Restoration of the Daleks

Posted in Audio by - September 20, 2020
Restoration of the Daleks

Released September 2020

SOME SPOILERS FOLLOW

With the Time War saga to this point advertised as a sixteen-part tale, ‘Restoration of the Daleks’ by Matt Fitton looks to bring to a close the audio adventures of the Eighth Doctor that have sprawled across all of time and space as the conflict between the Time Lords and the Daleks continues to intensify.

Although it was with an alternative version of Davros rather than the original iconic version himself, the ‘Palindrome’ two-parter that opened this fourth series did attempt to do something novel with a character whose every nuance- or lack thereof- is known. Unfortunately, as the Dalek threat becomes re-established in this universe that had forgotten it, anything unique is completely set aside to give perhaps the most intense and stereotypical version of Davros to date. While the prospect of the Daleks being able to tap into the multiverse to instantly replace their losses ad infinitum is genuinely frightening, the story told is ultimately the same power struggle between Davros and the Daleks that has been told countless times before. There are a few more elements of the multiverse thrown in as the Daleks feed off of their creator in his many iterations to draw all Daleks here, but narratively there is nothing new here that hasn’t already been thoroughly explored; sadly, the Doctor casually mentioning that he is witnessing all of Dalek history in one go as the consequences of the Time Strategist’s plan to revive the Emperor come into direct conflict with Davros’s own desire and genuine need to remain in control of his creations only serves to reinforce how familiar this all is.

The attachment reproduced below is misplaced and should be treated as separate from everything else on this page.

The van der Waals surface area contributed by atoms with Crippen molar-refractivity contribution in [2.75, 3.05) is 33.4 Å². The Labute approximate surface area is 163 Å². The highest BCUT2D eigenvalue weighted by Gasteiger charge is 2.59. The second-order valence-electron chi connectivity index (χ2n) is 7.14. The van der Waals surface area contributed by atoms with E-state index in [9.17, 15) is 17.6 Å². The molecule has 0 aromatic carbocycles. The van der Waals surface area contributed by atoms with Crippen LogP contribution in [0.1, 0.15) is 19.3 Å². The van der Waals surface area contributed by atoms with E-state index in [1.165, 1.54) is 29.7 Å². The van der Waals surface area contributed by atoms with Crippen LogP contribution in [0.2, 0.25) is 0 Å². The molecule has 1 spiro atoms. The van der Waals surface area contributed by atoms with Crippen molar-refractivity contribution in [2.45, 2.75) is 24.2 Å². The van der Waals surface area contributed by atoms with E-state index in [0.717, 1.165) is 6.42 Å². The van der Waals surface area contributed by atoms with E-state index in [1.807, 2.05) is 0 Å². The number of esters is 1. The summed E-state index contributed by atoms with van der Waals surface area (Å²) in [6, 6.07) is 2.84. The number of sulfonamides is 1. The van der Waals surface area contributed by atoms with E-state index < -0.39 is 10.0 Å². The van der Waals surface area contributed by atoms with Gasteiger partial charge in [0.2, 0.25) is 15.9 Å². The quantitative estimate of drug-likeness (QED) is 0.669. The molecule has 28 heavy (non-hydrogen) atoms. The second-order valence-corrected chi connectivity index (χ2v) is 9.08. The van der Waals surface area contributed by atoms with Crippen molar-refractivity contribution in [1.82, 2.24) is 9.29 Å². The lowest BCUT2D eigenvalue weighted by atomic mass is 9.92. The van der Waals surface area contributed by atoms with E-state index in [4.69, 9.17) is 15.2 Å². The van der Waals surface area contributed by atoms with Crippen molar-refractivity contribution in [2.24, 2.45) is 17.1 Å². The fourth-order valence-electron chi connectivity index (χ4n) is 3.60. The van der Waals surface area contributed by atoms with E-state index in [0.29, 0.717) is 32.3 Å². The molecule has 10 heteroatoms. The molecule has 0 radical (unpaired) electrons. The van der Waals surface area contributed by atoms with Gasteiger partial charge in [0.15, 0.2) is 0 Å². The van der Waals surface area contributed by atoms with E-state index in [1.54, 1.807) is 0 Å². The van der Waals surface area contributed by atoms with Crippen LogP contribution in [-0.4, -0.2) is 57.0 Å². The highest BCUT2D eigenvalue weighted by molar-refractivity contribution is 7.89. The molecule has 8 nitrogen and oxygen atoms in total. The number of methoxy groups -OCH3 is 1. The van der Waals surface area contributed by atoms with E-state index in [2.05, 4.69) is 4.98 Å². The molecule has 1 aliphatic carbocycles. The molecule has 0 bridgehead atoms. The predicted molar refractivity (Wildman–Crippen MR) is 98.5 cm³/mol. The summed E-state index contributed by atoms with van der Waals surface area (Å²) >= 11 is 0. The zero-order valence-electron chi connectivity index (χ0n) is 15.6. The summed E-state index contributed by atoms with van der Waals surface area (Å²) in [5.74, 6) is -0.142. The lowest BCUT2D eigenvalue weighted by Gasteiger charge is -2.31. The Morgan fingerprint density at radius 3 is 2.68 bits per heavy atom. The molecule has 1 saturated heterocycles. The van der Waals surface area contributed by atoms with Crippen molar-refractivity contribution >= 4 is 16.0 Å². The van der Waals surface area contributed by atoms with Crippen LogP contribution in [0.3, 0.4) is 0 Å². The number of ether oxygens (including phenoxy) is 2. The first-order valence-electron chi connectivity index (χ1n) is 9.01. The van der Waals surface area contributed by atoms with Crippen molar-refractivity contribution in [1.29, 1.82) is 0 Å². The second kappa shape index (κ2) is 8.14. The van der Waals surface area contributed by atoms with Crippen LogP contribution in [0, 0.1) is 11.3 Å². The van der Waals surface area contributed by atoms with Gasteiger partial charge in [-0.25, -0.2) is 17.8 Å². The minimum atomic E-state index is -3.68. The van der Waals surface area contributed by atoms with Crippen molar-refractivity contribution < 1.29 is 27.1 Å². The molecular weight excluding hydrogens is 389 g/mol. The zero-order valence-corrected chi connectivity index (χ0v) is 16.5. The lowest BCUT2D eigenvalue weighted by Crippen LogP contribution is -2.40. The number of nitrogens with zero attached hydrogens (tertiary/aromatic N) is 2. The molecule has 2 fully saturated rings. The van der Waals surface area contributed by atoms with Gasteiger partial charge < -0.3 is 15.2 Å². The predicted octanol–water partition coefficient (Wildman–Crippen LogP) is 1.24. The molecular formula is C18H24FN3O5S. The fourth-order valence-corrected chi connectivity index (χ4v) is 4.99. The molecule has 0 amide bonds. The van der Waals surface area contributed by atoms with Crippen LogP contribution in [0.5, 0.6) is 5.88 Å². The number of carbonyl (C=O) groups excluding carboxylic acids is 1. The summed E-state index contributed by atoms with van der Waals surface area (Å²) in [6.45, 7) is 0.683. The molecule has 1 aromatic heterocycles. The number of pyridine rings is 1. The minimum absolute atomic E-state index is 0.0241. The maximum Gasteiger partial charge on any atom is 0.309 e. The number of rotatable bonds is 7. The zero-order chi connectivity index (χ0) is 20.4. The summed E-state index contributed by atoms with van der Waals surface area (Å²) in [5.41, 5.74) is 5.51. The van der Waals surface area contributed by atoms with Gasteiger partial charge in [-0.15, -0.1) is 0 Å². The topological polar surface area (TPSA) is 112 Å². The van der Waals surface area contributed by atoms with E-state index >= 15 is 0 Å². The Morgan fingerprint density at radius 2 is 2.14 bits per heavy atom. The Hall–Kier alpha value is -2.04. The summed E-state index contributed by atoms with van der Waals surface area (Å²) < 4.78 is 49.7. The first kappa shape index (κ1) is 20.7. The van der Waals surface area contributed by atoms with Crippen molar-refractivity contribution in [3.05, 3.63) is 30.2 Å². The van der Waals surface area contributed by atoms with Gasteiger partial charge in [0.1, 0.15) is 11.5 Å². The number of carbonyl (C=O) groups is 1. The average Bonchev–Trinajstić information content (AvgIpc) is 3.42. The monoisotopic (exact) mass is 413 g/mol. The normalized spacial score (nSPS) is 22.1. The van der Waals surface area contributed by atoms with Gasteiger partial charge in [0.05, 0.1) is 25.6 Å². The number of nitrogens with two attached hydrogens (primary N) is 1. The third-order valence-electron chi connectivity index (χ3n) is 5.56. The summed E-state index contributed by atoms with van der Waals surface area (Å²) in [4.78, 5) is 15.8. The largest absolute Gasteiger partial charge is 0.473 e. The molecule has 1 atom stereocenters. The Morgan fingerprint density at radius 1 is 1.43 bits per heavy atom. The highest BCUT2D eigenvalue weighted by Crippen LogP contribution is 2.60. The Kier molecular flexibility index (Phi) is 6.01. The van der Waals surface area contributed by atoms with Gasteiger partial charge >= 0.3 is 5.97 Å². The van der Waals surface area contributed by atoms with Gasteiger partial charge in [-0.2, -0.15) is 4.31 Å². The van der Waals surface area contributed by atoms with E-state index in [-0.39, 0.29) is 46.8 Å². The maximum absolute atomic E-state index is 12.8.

As misguided and genuinely evil as he is, Davros has always been a tragic figure, and the almost fatherly obsession he has with needing to be needed by his children is an angle that could have been played up more throughout to good effect. Instead, the game of one-upmanship persists as the Time Strategist looks to use Davros to reinforce its ranks while Davros looks to serve as a god for a new version of Dalek with its own pure evil and hatred that he has created to ravage the universe. Davros has wanted to destroy everything including reality itself in other stories, and so his desire to fill the universe with perpetual war is certainly a logical extension for the man who has created the universe’s most ruthless race. Still, the Time War is a period of infinite potential, and so it’s disappointing that Davros- even this alternate version that took two episodes to build up- follows so many familiar beats that are ultimately undone relatively easily by the Doctor and Bliss with their colleagues in a short period of time. This entire set has sort of been treading water to re-establish the known dynamic of the Time War, and culminating it with such a traditional story- even one dressed up with a multiverse veneer- is a disappointingly familiar ending point.

Of course, along with the direction and sound design, the performances across the board are uniformly excellent, and Terry Molloy and Nicholas Briggs deserve immense credit for the incredible layers they put into their respective roles as Davros and the many versions of the Daleks on display. ‘Restoration of the Daleks’ isn’t quite the showcase for the Eighth Doctor and Bliss that one might expect from a finale, but Paul McGann and Rakhee Thakrar are likewise excellent in their scenes to add a needed human level of emotion of these affairs that carry such awe-inspiring consequences. Yet although the cliffhanger suggests that the adventures of this duo in this setting may not yet be finished, the sheer overfamiliarity of the plot hardly matches the amazing potential of the backdrop and the chance to do something genuinely unique.

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